Written by Micah Solomon, published on Forbes.com on December 5, 2016.
There’s a riff that goes like this: “Customer satisfaction is useless. Only customer delight matters.” This may sound fishy to you–and unworkable in the real world–yet in the world of customer service thought leaders and consultants and speakers, it’s a popular claim to make. The idea is that if you focus on customer satisfaction, on getting your workaday items and processes right, you’re somehow reducing your ability to focus on “wow” moments, on doing things that are extraordinary and memorable and loyalty-building for your customers.
The snag here is that there are two concepts bound up in one. One of these propositions is correct. The other is flat-out wrong.
Let me start with the part of the equation that’s true: Satisfactory customer service doesn’t excite customers or resonate very much with them emotionally. Simply satisfying your customers is unlikely to give you an unstoppable competitive advantage in itself, to make your brand so strong in customers’ eyes that they stop checking out your competitors and thinking about switching. That’s why, if you want to use customer service as a competitive advantage, it is important to rise beyond “satisfactory” customer service, at least from time to time. There is great competitive value in moving beyond satisfaction, in creating memorable moments for customers, for example when an unusual situation, positive or negative, occurs that allows your organization and its employees to rise to the occasion.
For an example of extraordinary customer service that rises far beyond “satisfactory,” look at how the extraordinary actions of a front desk agent at Hyatt House, an economical, extended-stay hotel, created a customer and brand ambassador for life. Every morning, the front desk agent would roll up a newspaper for a guest’s dog to fetch and bring back to its master’s guestroom every morning. This dog’s master had recently had to leave her long-term residence, where her dog had been accustomed to running down the driveway every day and fetching the newspaper. By helping her dog get back on some semblance of its old routine, the empathetic front desk agent was helping to restore a sense of routine to the dog’s master as well.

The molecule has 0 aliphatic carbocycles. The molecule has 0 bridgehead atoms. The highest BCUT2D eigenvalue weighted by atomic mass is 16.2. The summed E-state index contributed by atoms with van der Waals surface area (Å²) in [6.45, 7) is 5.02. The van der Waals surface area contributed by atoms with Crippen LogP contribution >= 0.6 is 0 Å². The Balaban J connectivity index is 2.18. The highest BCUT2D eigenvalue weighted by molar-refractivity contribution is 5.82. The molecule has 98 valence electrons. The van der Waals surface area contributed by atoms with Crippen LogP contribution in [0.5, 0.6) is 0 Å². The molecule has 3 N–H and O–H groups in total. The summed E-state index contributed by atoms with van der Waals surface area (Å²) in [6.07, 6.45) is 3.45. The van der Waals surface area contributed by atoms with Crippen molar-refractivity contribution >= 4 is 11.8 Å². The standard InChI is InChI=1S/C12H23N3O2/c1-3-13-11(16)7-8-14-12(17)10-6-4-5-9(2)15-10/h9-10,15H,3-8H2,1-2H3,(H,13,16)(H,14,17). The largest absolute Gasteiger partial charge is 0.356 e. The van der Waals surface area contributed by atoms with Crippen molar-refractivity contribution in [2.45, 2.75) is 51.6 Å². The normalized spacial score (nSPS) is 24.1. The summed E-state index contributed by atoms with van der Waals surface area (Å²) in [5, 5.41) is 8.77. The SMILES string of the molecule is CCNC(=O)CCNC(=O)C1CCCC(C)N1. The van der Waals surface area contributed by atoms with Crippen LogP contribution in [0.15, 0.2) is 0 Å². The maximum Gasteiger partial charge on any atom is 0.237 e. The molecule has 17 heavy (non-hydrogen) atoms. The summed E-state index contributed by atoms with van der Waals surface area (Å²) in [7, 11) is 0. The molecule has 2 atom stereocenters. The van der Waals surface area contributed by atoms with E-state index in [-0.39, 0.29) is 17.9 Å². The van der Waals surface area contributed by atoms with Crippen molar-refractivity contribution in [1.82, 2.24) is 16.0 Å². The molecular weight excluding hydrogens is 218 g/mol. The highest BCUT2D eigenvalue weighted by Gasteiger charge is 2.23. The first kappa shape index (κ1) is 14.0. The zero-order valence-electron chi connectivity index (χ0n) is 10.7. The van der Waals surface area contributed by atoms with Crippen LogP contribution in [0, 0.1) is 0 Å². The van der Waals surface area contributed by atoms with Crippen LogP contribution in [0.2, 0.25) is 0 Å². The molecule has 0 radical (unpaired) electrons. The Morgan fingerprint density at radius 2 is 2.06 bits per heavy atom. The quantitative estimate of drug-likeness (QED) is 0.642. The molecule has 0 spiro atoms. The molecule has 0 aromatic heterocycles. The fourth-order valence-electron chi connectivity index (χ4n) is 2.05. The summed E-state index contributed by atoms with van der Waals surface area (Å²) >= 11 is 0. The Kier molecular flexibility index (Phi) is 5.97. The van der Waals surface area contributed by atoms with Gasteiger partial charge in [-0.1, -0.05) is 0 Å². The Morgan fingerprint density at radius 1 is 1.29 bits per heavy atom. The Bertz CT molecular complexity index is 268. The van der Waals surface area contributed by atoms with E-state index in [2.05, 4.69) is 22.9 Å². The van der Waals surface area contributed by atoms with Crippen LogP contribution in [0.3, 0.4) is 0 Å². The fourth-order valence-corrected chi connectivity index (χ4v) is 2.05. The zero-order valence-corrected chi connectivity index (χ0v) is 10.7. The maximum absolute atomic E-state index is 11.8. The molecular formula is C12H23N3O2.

Now let’s look at the part of the equation that is complete malarkey: that concentrating on providing satisfactory customer service–perfectly fine, on time, reliable, streamlined customer service–isn’t as important as, or works at contrary purposes to, extraordinary, or “wow,” service.
The reality is that you need to be able to deliver satisfactory customer service as a foundation on which to rise to be exceptional.
Take Apple. I am firmly in the Apple camp, but, having had Apple computers since 1984’s 128K Macintosh, I can tell you that in those early days, reliability was so poor that the idea of providing extraordinary customer service was just beside the point. When you’re still a company whose customers are rebooting eight times a day and having to call into an utterly overwhelmed support line, you’re a company whose unfortunate customer service employees are rarely going to be able to get beyond putting out fires, often the same fires over and over again.
Only once Steve Jobs and his colleagues engineered a rock-solid rework of the Macintosh platform did the company have the breathing room that made it possible to provide the kind of extraordinary, anticipatory customer service that now often defines the retail experience at Apple: app-based scheduling, overnight repairs, enthusiastic and compassionate reps who actually have time to take care of customers in extraordinary ways.
Or take one of the companies best known for wow experiences: Nordstrom. Yes, Nordstrom provides extraordinary service, sometimes in response to extraordinary situations (when my expensive dress shoes were left out in the rain by the overnight courier, instead of blaming the courier, Nordstrom drove over a new pair immediately) but Nordstrom also has a huge commitment to nuts-and-bolts satisfactory service, including making huge technology investments in real-time online inventory and other unsexy areas. Because without getting these details right, there’s no breathing room for their extraordinary employees to be extraordinary in the customer service they provide.
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